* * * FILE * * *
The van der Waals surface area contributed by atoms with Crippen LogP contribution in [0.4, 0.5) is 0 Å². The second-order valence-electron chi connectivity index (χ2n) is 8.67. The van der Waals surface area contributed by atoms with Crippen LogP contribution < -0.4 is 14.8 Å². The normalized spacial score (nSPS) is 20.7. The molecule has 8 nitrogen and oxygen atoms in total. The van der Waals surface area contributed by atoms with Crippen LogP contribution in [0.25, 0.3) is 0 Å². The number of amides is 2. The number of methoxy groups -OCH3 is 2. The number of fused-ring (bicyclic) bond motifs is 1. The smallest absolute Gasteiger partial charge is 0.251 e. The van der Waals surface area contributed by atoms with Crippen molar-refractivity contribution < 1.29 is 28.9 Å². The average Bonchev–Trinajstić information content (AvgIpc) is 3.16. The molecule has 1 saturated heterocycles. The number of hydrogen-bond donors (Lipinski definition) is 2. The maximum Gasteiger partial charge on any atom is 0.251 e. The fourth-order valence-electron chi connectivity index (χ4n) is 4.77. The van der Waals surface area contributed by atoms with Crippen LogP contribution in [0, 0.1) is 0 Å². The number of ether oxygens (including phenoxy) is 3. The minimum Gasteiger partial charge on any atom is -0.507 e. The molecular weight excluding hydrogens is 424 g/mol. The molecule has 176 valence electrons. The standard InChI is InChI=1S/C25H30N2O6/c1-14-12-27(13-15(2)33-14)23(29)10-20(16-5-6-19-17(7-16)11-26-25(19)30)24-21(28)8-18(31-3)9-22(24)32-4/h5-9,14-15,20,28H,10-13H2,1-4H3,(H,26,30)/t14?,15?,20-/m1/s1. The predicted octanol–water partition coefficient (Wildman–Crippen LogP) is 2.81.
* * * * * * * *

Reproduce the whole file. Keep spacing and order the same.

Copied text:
The van der Waals surface area contributed by atoms with Crippen LogP contribution in [0.4, 0.5) is 0 Å². The second-order valence-electron chi connectivity index (χ2n) is 8.67. The van der Waals surface area contributed by atoms with Crippen LogP contribution < -0.4 is 14.8 Å². The normalized spacial score (nSPS) is 20.7. The molecule has 8 nitrogen and oxygen atoms in total. The van der Waals surface area contributed by atoms with Crippen LogP contribution in [0.25, 0.3) is 0 Å². The number of amides is 2. The number of methoxy groups -OCH3 is 2. The number of fused-ring (bicyclic) bond motifs is 1. The smallest absolute Gasteiger partial charge is 0.251 e. The van der Waals surface area contributed by atoms with Crippen molar-refractivity contribution < 1.29 is 28.9 Å². The average Bonchev–Trinajstić information content (AvgIpc) is 3.16. The molecule has 1 saturated heterocycles. The number of hydrogen-bond donors (Lipinski definition) is 2. The maximum Gasteiger partial charge on any atom is 0.251 e. The fourth-order valence-electron chi connectivity index (χ4n) is 4.77. The van der Waals surface area contributed by atoms with Crippen LogP contribution in [0, 0.1) is 0 Å². The number of ether oxygens (including phenoxy) is 3. The minimum Gasteiger partial charge on any atom is -0.507 e. The molecular weight excluding hydrogens is 424 g/mol. The molecule has 176 valence electrons. The standard InChI is InChI=1S/C25H30N2O6/c1-14-12-27(13-15(2)33-14)23(29)10-20(16-5-6-19-17(7-16)11-26-25(19)30)24-21(28)8-18(31-3)9-22(24)32-4/h5-9,14-15,20,28H,10-13H2,1-4H3,(H,26,30)/t14?,15?,20-/m1/s1. The predicted octanol–water partition coefficient (Wildman–Crippen LogP) is 2.81.